SALT LAKE CITY -- Demand for a Utah company's bulletproof backpacks and even child-sized body armor has skyrocketed in the aftermath of the shootings at Sandy Hook Elementary in Newtown, Conn.
Amendment II has been in business for a couple of years now, selling its brand of lightweight armor called "Ryno-Hide" to police agencies and the military. They began putting sheets of the armor in children's backpacks a year ago.
"The concept came up as things happened at schools," Rich Brand, Amendment II's Chief Operating Officer, told FOX 13 on Tuesday. "Children need protection as well."
Brand said initially, they would only sell a handful of the backpacks and child-sized body armor at gun shows. The backpacks retail from $150-300. After the Newtown shooting that killed 20 children, the demand for the product skyrocketed. There has been so much demand, the company said, it has overloaded their website.
"Our armor was being bought to protect people, the 'preppers,' is the term," Brand said of those who would typically buy it for personal use. "At this point, it's transcended to everyone. Anyone who's sending out a child into the world, seeing what can happen now, they want to protect their children."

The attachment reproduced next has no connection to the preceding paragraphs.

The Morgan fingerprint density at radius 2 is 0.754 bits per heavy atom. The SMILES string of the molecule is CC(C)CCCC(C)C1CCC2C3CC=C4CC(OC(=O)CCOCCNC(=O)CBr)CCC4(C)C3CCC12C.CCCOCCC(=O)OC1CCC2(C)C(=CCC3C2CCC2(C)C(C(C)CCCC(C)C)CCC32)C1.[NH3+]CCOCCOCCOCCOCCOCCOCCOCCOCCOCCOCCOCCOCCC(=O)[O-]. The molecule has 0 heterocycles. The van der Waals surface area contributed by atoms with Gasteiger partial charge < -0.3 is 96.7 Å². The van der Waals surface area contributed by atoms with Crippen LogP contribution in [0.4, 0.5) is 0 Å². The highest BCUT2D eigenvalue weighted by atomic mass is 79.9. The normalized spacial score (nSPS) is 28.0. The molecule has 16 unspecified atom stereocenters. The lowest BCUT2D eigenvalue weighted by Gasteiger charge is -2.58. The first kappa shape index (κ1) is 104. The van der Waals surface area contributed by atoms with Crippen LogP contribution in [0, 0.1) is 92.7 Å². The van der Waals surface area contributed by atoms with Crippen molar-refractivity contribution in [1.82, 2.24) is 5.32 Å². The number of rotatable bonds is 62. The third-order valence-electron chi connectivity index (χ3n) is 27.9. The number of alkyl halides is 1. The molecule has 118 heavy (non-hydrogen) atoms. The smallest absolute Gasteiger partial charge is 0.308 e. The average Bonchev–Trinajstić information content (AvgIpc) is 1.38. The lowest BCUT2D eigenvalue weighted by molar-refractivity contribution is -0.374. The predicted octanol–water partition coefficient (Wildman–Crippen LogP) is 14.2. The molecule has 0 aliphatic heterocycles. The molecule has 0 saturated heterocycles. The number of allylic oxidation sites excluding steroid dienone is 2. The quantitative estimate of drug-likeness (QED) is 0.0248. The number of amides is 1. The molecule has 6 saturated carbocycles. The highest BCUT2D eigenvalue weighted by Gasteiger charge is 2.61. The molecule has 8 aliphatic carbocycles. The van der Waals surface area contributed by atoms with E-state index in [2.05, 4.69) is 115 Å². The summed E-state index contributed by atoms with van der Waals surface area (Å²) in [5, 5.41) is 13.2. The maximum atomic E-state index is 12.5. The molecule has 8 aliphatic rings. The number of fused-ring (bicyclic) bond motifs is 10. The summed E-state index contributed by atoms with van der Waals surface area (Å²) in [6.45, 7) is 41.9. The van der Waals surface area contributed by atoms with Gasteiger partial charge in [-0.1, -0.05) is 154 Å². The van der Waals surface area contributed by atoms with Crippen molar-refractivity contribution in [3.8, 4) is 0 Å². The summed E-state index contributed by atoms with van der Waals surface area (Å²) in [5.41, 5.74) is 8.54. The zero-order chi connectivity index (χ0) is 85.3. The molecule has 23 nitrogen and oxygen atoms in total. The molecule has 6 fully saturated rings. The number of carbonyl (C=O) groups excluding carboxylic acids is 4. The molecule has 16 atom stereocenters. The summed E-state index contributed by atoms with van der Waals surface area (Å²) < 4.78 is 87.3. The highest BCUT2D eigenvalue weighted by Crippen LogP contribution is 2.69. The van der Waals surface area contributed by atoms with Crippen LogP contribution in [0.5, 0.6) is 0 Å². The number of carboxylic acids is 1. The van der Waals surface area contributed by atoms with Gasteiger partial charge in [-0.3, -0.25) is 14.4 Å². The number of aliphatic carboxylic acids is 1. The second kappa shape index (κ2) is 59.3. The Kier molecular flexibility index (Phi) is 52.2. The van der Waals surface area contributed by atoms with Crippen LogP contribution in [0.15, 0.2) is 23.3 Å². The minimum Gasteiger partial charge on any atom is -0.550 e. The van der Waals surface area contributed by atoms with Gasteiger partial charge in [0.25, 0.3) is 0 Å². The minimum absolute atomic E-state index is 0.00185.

Brand insisted they did not seek to capitalize on the school shooting. Parents FOX 13 spoke with on Tuesday had mixed reaction to the idea of pint-sized body armor and bulletproof backpacks.
"Times are crazy right now," said Rene Salas. "People are shooting all the time, out of their mind."
Others said they believed it would instill more fear in children.
"I'd rather have an administrator or a teacher be armed and trained to handle situations like that if they were to occur," said Laron Zaugg. "But having a child always having to think about that and be prepared for that every day as they get ready for school would be way over the top."
Maryann Martindale, the executive director of the progressive think-tank Alliance for a Better Utah, questioned the necessity of such a purchase. Martindale, who owns a handgun, said she is not "anti-gun," but wanted to see a more reasonable approach to gun laws in the aftermath of last week's shooting.
"I think when these things happen we have the chance to ask ourselves tough questions," she said. "One of those is what kind of a society do we want to live in? Do we want to live in a society where we send our kids to school in Kevlar backpacks and arm our teachers? I think we create more chaos by responding that way."